Like many Portlanders, both Rebecca Gilbert and Caitilin Daum try to make shopping choices that live up to their ideals. They both know that every single thing they buy won’t fit into those ideals, but they do what they can to be thoughtful and deepen their impact as consumers. When trying to do her part to support the local economy, Gilbert starts from home and moves out from there. “My ideal is to buy something made directly from the person who makes/grows the item, and ideally that item is locally sourced and sold,” she says, “I try to shop at small stores and purchase items made in Portland. I work ‘outward’ from there. If it's not made or grown in the Portland Metro area, then I look for items from the region (Washington/Oregon/Northern California), then from the Western States, then the United States, then the continent (Mexico/Canada), then I go on from there.”
When deciding where and how to spend her money, Daum considers the world reality that she wants to promote. When buying produce, for example, she thinks about the impacts on environmental and human health where the product was grown. “I don't want to support commercial industrial agriculture, even if it is in Oregon, so the local card won't go too far with me there,” she says.
You Get More Bang for Your Buck
Tony Fuentes, owner of Milagros Boutique and producer/host of pagatim.fm’s LaunchPad Radio, a show that focuses on new economic initiatives and innovators, points out that “shopping at local businesses lets your bucks provide the most bang to your local economy.” Every dollar spent at a local independent business has a potential return of three dollars or more in local economic and community benefits and local business ownership also means that important decisions about the local economy are being made by people who live in the community and who will feel the impacts of those decisions. “On a local level, business is inherently personal,” says Tony Fuentes, “and values beyond the financial bottom-line can have a tangible role in decision-making.”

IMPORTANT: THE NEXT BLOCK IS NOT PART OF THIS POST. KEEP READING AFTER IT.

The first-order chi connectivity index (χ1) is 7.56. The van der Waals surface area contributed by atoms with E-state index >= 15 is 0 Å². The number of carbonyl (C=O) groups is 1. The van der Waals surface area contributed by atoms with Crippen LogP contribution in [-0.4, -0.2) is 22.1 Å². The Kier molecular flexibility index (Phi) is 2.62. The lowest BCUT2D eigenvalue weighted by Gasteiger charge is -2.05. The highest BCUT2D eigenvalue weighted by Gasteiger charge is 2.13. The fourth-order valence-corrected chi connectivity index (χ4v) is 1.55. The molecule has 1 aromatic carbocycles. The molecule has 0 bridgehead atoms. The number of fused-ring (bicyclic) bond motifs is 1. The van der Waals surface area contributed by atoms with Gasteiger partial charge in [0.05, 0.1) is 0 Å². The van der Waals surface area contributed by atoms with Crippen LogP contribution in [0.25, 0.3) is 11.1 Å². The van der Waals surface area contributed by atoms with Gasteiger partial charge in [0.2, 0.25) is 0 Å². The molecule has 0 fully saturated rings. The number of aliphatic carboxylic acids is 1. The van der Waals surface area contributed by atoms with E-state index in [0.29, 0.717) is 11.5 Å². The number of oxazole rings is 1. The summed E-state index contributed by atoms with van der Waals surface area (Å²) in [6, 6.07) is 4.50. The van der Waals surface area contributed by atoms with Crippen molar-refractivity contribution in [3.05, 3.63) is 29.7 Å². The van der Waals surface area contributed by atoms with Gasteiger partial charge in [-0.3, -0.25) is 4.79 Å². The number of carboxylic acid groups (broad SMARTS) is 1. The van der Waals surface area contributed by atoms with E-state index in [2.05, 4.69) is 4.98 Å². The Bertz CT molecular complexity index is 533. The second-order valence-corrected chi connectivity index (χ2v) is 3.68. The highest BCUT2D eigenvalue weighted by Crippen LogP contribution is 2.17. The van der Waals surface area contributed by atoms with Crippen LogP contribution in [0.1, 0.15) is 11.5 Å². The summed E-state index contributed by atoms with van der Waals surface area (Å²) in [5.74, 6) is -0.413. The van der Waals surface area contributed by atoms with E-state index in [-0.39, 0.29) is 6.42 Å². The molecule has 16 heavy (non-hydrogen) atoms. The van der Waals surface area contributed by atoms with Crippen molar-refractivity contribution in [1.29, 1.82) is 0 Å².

When compared to national chains, local retailers and restaurants purchase a higher share of their products from local sources, and none of their profit is sent to an out-of-state office. “I like buying something wonderful from a storeowner and knowing I'm helping put food on their holiday table and the table of their employees,” says Supportland’s Katrina Scotti di Carlo, “not having most of my money transferred in a national headquarters somewhere else.” In turn, these neighborhood-owned businesses give back to the local economy through buying local advertising, paying state and local taxes, and spending their profits in the same community where they do business.
When you spend one dollar at a locally owned business, an average of 45 cents stays in the local economy. The same dollar spent at a business with an out-of-community headquarters only leaves about 14 cents in the local economy. “That 45 cents for every dollar is super significant to our well being as a community,” notes Katrina di Carlo. “Economically, it creates jobs where the employer/owner relationship often times ensures less layoffs and provides a living wage.”